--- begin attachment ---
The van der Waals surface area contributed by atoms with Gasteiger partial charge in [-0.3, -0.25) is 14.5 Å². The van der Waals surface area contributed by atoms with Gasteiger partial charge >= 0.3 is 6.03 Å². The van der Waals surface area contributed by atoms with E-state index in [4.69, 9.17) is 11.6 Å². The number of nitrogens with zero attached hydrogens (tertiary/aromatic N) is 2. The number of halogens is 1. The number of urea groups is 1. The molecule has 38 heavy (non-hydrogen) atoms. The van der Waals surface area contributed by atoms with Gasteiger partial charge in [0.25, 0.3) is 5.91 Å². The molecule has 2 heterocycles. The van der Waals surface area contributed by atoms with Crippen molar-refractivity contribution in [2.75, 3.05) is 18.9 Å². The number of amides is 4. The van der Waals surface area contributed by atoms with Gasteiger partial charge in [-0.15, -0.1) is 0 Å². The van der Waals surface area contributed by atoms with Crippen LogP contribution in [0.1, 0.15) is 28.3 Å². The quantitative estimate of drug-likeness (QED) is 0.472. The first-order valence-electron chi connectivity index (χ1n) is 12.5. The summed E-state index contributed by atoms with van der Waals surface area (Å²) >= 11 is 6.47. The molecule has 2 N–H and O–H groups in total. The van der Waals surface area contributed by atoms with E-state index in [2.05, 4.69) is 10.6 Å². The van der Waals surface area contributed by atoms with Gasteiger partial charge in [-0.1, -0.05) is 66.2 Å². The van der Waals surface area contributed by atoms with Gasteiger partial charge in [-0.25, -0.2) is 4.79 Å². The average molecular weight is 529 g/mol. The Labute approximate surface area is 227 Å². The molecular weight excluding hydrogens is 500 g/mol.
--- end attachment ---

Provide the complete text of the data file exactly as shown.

The van der Waals surface area contributed by atoms with Gasteiger partial charge in [-0.3, -0.25) is 14.5 Å². The van der Waals surface area contributed by atoms with Gasteiger partial charge >= 0.3 is 6.03 Å². The van der Waals surface area contributed by atoms with E-state index in [4.69, 9.17) is 11.6 Å². The number of nitrogens with zero attached hydrogens (tertiary/aromatic N) is 2. The number of halogens is 1. The number of urea groups is 1. The molecule has 38 heavy (non-hydrogen) atoms. The van der Waals surface area contributed by atoms with Gasteiger partial charge in [0.25, 0.3) is 5.91 Å². The molecule has 2 heterocycles. The van der Waals surface area contributed by atoms with Crippen molar-refractivity contribution in [2.75, 3.05) is 18.9 Å². The number of amides is 4. The van der Waals surface area contributed by atoms with Gasteiger partial charge in [-0.15, -0.1) is 0 Å². The van der Waals surface area contributed by atoms with Crippen LogP contribution in [0.1, 0.15) is 28.3 Å². The quantitative estimate of drug-likeness (QED) is 0.472. The first-order valence-electron chi connectivity index (χ1n) is 12.5. The summed E-state index contributed by atoms with van der Waals surface area (Å²) >= 11 is 6.47. The molecule has 2 N–H and O–H groups in total. The van der Waals surface area contributed by atoms with E-state index in [2.05, 4.69) is 10.6 Å². The van der Waals surface area contributed by atoms with Gasteiger partial charge in [-0.1, -0.05) is 66.2 Å². The van der Waals surface area contributed by atoms with Gasteiger partial charge in [-0.25, -0.2) is 4.79 Å². The average molecular weight is 529 g/mol. The Labute approximate surface area is 227 Å². The molecular weight excluding hydrogens is 500 g/mol.